Brown spots on my lettuce

ohman11(7)January 7, 2010

Can anyone tell me what these spots are? It is growing so well but the last few days I noticed these little spots.

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Talking about the tips? Either scale back on the nutrient or flush the roots well. Maybe both. How old is the lettuce? How long has it been in the same solution?

Looks like you could take some of those leaves, too. It will encourage new growth and help avoid overcrowding.

    Bookmark   January 8, 2010 at 12:47PM
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I started from seeds and they have been in the hydro for about 3 weeks. Maybe a tad longer. Do you mean rinse the roots? I do plan on harvesting some leaves tonight. How long will these plants keep growing new leaves? 2 weeks in same solution, should I change every week?

    Bookmark   January 8, 2010 at 1:28PM
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It appears to be a DWC system so flushing shouldn't be needed. It can't hurt, but DWC generally doesn't need flushing. Of course, if it's not. . .
As joe said, it looks like tip burn which frequently means to strong a nutrient solution. for me, tip burn has always been a result of too strong a solution. I only added frequently as I'm sure someone would chime in with a list of other assorted possibilities if I don't. Heck, they may anyway.
Also don't expect the brown to go away. you'll want to watch that it doesn't get worse on that leaf and that it doesn't develop on new ones.

    Bookmark   January 8, 2010 at 1:35PM
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Yes it is a DWC System. Is flushing just rinsing the roots?

    Bookmark   January 8, 2010 at 5:01PM
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Sorry, not on here much lately. Yes, flushing is rinsing the roots, but also the container. If you have a bad nutrient situation (like overfeeding or bad pH levels) the salts can sometimes build up on the roots. Check the roots. Built up salts will give a brown tint to the roots. I mean an obvious tint. Don't sit and think "well, it looks a little brown in this light". If it's not obvious, that's not likely the problem. Sometimes it is recommended that you use a flushing agent to remove the salts. I don't, but maybe I should. Pure water seems to work great for my plants.

urbangardenfarmer makes a great point I forgot about. Calcium deficiency. However, the addition of cal/mag should not be necessary at all for lettuce if you are using commercial nutes. The most common causes of calcium deficiencies are not really a lack of calcium in the solution if you change your solution often (as often as you mentioned) and are not growing huge plants or fruiting plants that require more calcium. The most common causes as far as I know are uptake issues and (as mentioned) mobility due to low transpiration. If the roots are unable to take up nutrients due to fallout caused by high root zone temperature (the primary cause of calcium deficiency in tomatoes, I'm told), poor pH management, or due to a film on the roots, then adding cal/mag is a waste of money. It really is with small leafy plants, anyway, I have discovered. Every notice how much better, faster, and more solid lettuce grows in cooler ground?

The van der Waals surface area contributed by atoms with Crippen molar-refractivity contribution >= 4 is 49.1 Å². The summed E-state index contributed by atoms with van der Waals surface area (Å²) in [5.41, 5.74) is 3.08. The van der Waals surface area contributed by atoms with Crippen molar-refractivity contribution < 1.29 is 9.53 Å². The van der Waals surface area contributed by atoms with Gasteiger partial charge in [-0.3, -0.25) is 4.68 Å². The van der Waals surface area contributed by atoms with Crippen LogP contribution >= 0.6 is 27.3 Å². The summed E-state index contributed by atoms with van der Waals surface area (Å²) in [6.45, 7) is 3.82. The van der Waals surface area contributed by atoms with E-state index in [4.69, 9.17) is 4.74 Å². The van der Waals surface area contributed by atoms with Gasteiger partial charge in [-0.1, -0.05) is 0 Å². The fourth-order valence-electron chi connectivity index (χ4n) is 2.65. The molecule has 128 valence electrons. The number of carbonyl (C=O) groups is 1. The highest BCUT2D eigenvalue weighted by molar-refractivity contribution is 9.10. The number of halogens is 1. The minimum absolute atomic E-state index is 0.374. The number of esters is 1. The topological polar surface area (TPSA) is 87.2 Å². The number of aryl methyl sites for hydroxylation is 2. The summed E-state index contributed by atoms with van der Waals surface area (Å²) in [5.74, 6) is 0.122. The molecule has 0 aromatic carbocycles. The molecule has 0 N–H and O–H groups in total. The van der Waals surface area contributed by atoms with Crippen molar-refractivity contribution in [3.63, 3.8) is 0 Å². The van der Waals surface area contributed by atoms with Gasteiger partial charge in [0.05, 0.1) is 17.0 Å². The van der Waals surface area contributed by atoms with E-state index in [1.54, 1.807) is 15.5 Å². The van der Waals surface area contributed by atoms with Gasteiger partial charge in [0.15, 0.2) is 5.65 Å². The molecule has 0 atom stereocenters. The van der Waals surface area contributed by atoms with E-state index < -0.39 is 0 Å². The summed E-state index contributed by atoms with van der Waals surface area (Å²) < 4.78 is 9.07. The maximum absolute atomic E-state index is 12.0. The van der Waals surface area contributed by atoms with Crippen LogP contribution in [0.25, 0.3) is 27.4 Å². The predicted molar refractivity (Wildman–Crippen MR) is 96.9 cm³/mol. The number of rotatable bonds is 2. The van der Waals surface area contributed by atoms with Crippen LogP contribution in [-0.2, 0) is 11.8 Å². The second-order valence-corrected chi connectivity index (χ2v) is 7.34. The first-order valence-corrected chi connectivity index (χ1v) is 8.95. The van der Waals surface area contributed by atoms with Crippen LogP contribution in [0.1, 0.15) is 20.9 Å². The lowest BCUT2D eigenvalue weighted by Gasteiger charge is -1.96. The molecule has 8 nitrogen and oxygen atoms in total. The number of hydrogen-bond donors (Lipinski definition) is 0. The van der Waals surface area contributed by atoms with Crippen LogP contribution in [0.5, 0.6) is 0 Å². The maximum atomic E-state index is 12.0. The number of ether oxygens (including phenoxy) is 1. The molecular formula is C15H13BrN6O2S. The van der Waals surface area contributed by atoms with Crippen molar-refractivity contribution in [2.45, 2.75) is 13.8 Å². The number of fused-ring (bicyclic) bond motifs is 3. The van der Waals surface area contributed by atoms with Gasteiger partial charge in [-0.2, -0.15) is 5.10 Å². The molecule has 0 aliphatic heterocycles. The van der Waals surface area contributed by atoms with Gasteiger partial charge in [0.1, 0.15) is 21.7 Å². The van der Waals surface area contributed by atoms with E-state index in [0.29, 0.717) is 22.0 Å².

In answer to your question about how often to change solution: Most recommend every couple of weeks. I give it at least 3 if the conditions seem to be okay. I've gone longer due to procrastination with varying results.

    Bookmark   January 15, 2010 at 2:53PM
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Is this being grown indoors? It just looks like tip burn to me. If indoors under light, they may be too close. If you are running the lettuce on the same system as that basil, you could also be facing iron deficiencies. The basil is a heavy iron feeder. If you are using good quality nutrients, blended for lettuce, you should never have to add cal/mag, iron chelate or anything like that. Just dump your reservoir about once a week or so (if outdoors). Excess light or heat causes essential elements like calcium or manganese to fall out of your solution in about 5 to 7 days.

    Bookmark   February 28, 2011 at 6:40PM
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